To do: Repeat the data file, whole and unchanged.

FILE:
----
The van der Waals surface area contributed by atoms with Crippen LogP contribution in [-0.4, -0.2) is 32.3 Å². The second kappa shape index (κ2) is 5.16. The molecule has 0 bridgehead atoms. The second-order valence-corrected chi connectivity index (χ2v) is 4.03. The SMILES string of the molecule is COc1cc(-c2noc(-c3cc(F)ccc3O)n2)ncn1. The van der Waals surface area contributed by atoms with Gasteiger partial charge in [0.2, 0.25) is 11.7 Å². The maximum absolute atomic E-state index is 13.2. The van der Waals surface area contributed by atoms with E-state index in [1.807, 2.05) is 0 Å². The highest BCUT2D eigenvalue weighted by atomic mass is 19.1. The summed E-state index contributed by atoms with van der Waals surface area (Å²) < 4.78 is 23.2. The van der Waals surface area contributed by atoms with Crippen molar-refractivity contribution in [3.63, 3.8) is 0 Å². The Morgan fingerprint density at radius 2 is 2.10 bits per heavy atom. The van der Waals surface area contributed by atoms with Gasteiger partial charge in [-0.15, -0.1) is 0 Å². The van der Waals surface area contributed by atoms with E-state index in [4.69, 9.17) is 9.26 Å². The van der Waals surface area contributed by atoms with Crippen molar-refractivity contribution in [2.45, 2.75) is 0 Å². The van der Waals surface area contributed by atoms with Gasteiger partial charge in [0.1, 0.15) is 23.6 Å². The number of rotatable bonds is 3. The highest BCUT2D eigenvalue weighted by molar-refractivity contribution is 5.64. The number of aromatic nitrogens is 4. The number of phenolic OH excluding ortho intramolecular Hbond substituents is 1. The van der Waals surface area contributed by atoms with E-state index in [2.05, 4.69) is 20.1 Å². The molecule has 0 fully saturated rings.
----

The van der Waals surface area contributed by atoms with Crippen LogP contribution in [-0.4, -0.2) is 32.3 Å². The second kappa shape index (κ2) is 5.16. The molecule has 0 bridgehead atoms. The second-order valence-corrected chi connectivity index (χ2v) is 4.03. The SMILES string of the molecule is COc1cc(-c2noc(-c3cc(F)ccc3O)n2)ncn1. The van der Waals surface area contributed by atoms with Gasteiger partial charge in [0.2, 0.25) is 11.7 Å². The maximum absolute atomic E-state index is 13.2. The van der Waals surface area contributed by atoms with E-state index in [1.807, 2.05) is 0 Å². The highest BCUT2D eigenvalue weighted by atomic mass is 19.1. The summed E-state index contributed by atoms with van der Waals surface area (Å²) < 4.78 is 23.2. The van der Waals surface area contributed by atoms with Crippen molar-refractivity contribution in [3.63, 3.8) is 0 Å². The Morgan fingerprint density at radius 2 is 2.10 bits per heavy atom. The van der Waals surface area contributed by atoms with Gasteiger partial charge in [-0.15, -0.1) is 0 Å². The van der Waals surface area contributed by atoms with E-state index in [4.69, 9.17) is 9.26 Å². The van der Waals surface area contributed by atoms with Crippen molar-refractivity contribution in [2.45, 2.75) is 0 Å². The van der Waals surface area contributed by atoms with Gasteiger partial charge in [0.1, 0.15) is 23.6 Å². The number of rotatable bonds is 3. The highest BCUT2D eigenvalue weighted by molar-refractivity contribution is 5.64. The number of aromatic nitrogens is 4. The number of phenolic OH excluding ortho intramolecular Hbond substituents is 1. The van der Waals surface area contributed by atoms with E-state index in [2.05, 4.69) is 20.1 Å². The molecule has 0 fully saturated rings.